Thursday 13 December 2018

The Merry Wives Of Windsor - Review

Barbican Centre, London


Written by William Shakespeare
Directed by Fiona Laird

Karen Fishwick
The Barbican Centre concludes its RSC’s Autumn/Winter season with a playful production of The Merry Wives of Windsor, a lesser-known but undoubtedly hilarious comedy featuring the lecherous and legendary John Falstaff. After the tragedies of Macbeth and Romeo & Juliet earlier in the season, this play is a welcome respite from the seriousness of the times, choosing fun and farce over politics.

Returning to the RSC and the Barbican after his triumph in Titus Andronicus last year is David Troughton as the drunken and self-proclaimed womanizer, Falstaff, his caricaturesque performance mirroring the cartoony nature of the plot, characters, script and direction. So it goes, Falstaff is short on cash but living it large in Windsor and has no intentions of slowing down. The comedy of errors (not that one) begins as he devises a plan to woo two wives who seem to have control over their husband’s purses: Mistress Ford (Beth Cordingly) and Mistress Page (Rebecca Lacey). When his identical love letters are discovered by the wives and his sacked servants spill the beans to their husbands, a tidal wave of wonderful and witty nonsense transpires as the wives trick Falstaff into hiding in bins and dresses to escape discovery. 

Alongside this mayhem a Frenchman, Welshman and Englishman all vie for the attention of the lovely Anne Page (Karen Fishwick). Jonathan Cullen is the Gallic Dr Caius, ever hilarious as he embraces the stereotype, complete with teeny moustache. Sir Hugh Evans (Welsh) is played by David Acton who coaxes his character’s plentiful countrymen in the audience to sing Bread of Heaven, while from England comes Fenton, played with bumbling glee by Luke Newberry  who Anne happens to adore, warts (oh giant wart) and all. This threesome, with support from Tom Padley’s bucktoothed Slender and Tim Samuels’ closeted Shallow, add merriment to the mayhem as this ensemble juxtapose the Only Way is Essex with Shakespeare... in a good way.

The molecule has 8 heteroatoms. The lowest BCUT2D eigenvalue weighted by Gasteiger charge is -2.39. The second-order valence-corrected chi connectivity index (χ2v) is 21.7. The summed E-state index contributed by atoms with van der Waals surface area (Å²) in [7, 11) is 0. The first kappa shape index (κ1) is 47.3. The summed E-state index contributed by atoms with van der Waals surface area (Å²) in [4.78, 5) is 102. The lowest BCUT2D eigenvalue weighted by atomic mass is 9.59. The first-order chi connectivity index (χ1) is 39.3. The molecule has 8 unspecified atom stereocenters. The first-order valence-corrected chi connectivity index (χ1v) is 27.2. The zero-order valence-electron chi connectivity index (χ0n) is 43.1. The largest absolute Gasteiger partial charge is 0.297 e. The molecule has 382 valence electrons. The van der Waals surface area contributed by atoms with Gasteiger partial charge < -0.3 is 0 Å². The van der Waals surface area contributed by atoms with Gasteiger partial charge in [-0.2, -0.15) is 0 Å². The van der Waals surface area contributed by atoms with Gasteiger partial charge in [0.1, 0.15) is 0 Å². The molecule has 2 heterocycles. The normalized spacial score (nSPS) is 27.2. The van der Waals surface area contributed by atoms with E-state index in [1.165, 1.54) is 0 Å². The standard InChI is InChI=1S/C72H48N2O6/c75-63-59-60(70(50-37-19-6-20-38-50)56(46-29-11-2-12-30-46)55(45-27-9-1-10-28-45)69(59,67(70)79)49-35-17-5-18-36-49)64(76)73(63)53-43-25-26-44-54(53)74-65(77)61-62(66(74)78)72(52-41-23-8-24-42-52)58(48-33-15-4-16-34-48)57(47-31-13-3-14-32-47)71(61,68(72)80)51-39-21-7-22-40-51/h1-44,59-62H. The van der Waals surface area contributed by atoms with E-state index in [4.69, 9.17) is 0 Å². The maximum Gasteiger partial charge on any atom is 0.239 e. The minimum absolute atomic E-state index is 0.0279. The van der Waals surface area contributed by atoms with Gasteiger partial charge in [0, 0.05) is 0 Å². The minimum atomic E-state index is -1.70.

Lez Brotherston’s costumes are just terrific, perfectly mismatched in keeping with the juxtaposition. With neck ruffles meeting tailored suits, Tudor breeches meeting hairy chests, bodices meeting chainlink leggings and bosoms meeting... bosoms. Some things never go out of fashion. 

This isn’t high brow, and certainly not politically correct, but neither was Shakespeare! Go, enjoy and revel in the eccentric ridiculousness of it all.

Runs until 5th January 2019
Reviewed by Heather Deacon
Photo by Manuel Harlan (c) RSC

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